# Reaction-Diffusion a la Turing in MGS

## Background

Turing was the first to suggest (in 1952) that the mechanisms of morphogenesis can be explained by reaction-diffusion equations. The idea is that each cell in a tissu (e.g. the skin) is characterized by two numbers, representing concentrations of substances (morphogens) a and b. The substances diffuse and react with each other following a partial differential equations of the form where the vector-valued at each time t describes the changing spatial concentrations of a and b. The function specifies the reaction and the laplacian term describes the diffusion. Numerous variants have been studied and widely simulated. If one of the morphogen is colored, these systems have been shown to produce regular patterns in the tissu, reminiscent of zebra stripes and leopard spots. See here various example of reaction-diffusion patterns that can be produced. Turing's analysis stimulated considerable theoretical research on mathematical models of pattern formation, but Turing-type patterns were not observed in controlled laboratory experiments until 1990. This kind of model have also been used not only to explain the marking on animals, but reaction-riffusion processes have been used in areas such as:

Whether or not reaction-diffusion mechanisms are an actual phenomena in such systems, simulation does tend to generate regular patterns that appear as standing-wave solutions to the equations. This offers an explanation of the breakdown of symmetry and homogeneity or the emergence of a pattern in an originally homogenous medium.

We propose two examples coded in MGS in 1D and 2D.

## Diffusion-reaction in a ring of cells (1D) This bubling torus is a visual representation of a diffusion-reaction process "à la Turing" on a ring of cells. A very simple MGS program is used to compute the density of two chemicals that diffuse and react on a ring of cells. The data are then written in a file together with a simple Mathematica program used to generate this plot. The diameter of the torus is proportional to the density of one of the chemicals.

## The corresponding MGS program

 specifying a reaction-diffusion in 1D gbf RING = < d; 40 d = 0 >;; NbCell := 40;; Definition of a GBF type. GBF means Group Based Fields. A GBF specifies a uniform topology where the elements are indexed by a mathematical group. Here, all elements in an instance of the GBF  type RING has two neighbors: one following the direction d and the other following the inverse direction. If we go 40 steps following the direction d, we reach again our starting point, hence the equation  40 d = 0. This is juste the way in MGS to define a circural buffer (a ring of cells) and a displacement nammed d. rsp := 1.0/16.0;; diff1 := 0.25;; diff2 := 0.0625;; fun da(a, b, la, ra) =       rsp * (16.0 - a * b) + diff1*(la + ra - 2.0*a);; fun db(a, b, beta, lb, rb) =       rsp*(a*b - b - beta) + diff2*(lb + rb - 2.0*b);; Definition of some constant parameters. Definition of the function da and db that computes the change in a and b. Arguments a and b are the concentration in morphogen a and b at somme cell x, la is the concentration of morphogen a at the cell at left of x and ra the concentration at the cell at right of x. Identically for b, lb and rb. beta is a constant for each cell that introduces some fluctuations. trans Turing = {   x => let xl = hd('neighbor(x, )) in     { a = x.a + da(x.a, x.b, xl.a, xr.a),       b = max(0.0, x.b + db(x.a, x.b, x.beta, xl.b, xr.b)),       beta = x.beta     } };; The state of a cell is defined by a record x containing the concentration in a, in b and the parameter beta. The special function 'neighbor(x, dir) returns all the neighbors of the cell x following the direction dir. It returns a sequence. Here the sequence returned is a singleton (there is only one neighbor following a given direction in a GBF) and we take this element using hd (the head of the sequence). So, xl and xr denotes the element at the left and at the right of x. A new record is computed using the da and the db function to compute the new values of a and b. trans init = {   x => { a = 4.0,          b = 4.0,          beta = 12.0 + random(0.1) - 0.05 }; };; ring0 := init(iota(NbCell, ():seq) following |d>::seq:());; To compute an initial state, we apply the transformation init to an initial ring. We do not care the elements in this ring, we rather replace each element by a record containing some predefined value for the concentration in a and b and a beta value which fluctuates around 12 +/- 0.05. The transformation init is applied to an initial ring obtained by coercing a sequence of 40 integer (computed by the function iota) into a ring. This coercion makes use of the function following. Following is an infix function that takes two arguments. The first argument is a sequences of elements and the second is a sequence of directions that specify the distribution of the elements into the ring. Turing['iter=150](ring0) This expression computes 150 time steps of the process.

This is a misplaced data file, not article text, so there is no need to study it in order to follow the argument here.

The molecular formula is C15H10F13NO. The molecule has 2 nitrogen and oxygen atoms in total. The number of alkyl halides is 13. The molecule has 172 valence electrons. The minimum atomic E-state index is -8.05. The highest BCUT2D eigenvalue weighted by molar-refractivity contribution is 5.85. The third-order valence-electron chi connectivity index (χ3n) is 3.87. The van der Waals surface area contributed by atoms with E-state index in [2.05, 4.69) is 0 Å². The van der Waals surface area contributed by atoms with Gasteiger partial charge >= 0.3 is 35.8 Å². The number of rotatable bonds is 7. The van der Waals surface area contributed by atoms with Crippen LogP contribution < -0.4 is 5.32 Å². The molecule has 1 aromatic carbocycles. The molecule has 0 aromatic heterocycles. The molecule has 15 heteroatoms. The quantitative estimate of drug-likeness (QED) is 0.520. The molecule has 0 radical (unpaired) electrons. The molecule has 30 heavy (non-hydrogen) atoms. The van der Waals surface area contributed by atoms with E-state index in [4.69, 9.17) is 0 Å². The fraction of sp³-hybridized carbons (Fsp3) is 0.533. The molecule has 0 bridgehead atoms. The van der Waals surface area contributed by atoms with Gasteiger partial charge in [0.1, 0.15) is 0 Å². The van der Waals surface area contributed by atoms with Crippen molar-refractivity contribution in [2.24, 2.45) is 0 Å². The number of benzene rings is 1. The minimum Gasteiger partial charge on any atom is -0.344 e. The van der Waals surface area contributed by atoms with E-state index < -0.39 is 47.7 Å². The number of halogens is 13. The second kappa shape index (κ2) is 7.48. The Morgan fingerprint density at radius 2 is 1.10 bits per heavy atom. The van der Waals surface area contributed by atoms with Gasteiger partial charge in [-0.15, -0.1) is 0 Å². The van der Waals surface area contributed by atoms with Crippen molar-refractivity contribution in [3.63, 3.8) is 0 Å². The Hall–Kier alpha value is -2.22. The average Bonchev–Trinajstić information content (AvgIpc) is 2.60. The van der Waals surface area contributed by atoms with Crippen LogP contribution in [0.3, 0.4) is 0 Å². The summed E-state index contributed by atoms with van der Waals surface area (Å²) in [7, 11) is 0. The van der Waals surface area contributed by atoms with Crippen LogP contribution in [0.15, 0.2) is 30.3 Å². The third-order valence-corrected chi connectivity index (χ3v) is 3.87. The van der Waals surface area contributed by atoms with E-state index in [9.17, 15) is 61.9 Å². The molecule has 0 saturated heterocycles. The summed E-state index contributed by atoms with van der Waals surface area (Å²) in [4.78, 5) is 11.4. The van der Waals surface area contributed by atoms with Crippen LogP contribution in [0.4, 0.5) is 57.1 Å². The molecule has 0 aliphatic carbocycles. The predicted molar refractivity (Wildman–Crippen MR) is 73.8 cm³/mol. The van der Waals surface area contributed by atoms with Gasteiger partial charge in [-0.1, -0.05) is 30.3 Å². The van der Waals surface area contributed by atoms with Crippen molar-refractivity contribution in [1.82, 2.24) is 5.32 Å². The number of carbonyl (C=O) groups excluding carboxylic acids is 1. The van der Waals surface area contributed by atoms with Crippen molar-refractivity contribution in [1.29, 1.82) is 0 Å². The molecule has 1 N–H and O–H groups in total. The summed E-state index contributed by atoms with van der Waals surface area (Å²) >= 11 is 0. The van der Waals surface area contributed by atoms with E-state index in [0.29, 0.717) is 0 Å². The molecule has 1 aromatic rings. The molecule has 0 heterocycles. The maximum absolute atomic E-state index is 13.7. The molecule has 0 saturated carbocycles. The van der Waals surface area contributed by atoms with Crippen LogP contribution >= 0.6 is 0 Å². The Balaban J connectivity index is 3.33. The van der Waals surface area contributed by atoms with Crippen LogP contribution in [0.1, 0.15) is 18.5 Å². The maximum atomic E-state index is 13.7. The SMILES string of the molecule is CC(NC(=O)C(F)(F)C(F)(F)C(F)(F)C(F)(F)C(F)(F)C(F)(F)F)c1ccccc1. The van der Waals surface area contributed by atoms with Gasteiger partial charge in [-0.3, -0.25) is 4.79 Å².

## Reaction-diffusion at the surface of a torus (2D) click for a larger view (1.5 Mb)

In this view, the radius of a point at the surface of the torus is proportional to one of the two morphogens that diffuse and react at the surface. The deformation of the torus is simply used to visualize the concentration. The diffusion does not take place in a deformable medium but at the fixed surface of an ordinary torus.
The reaction-diffusion equations are taken from a model proposed by G. Turk in 1991to generate textures on arbitrary surface (Generating Textures on Arbitrary Surfaces Using Reaction-Diffusion,  Computer Graphics, Vol. 25, No. 4, pp. 289-298, July 1991 (SIGGRAPH '91)).

## The corresponding MGS program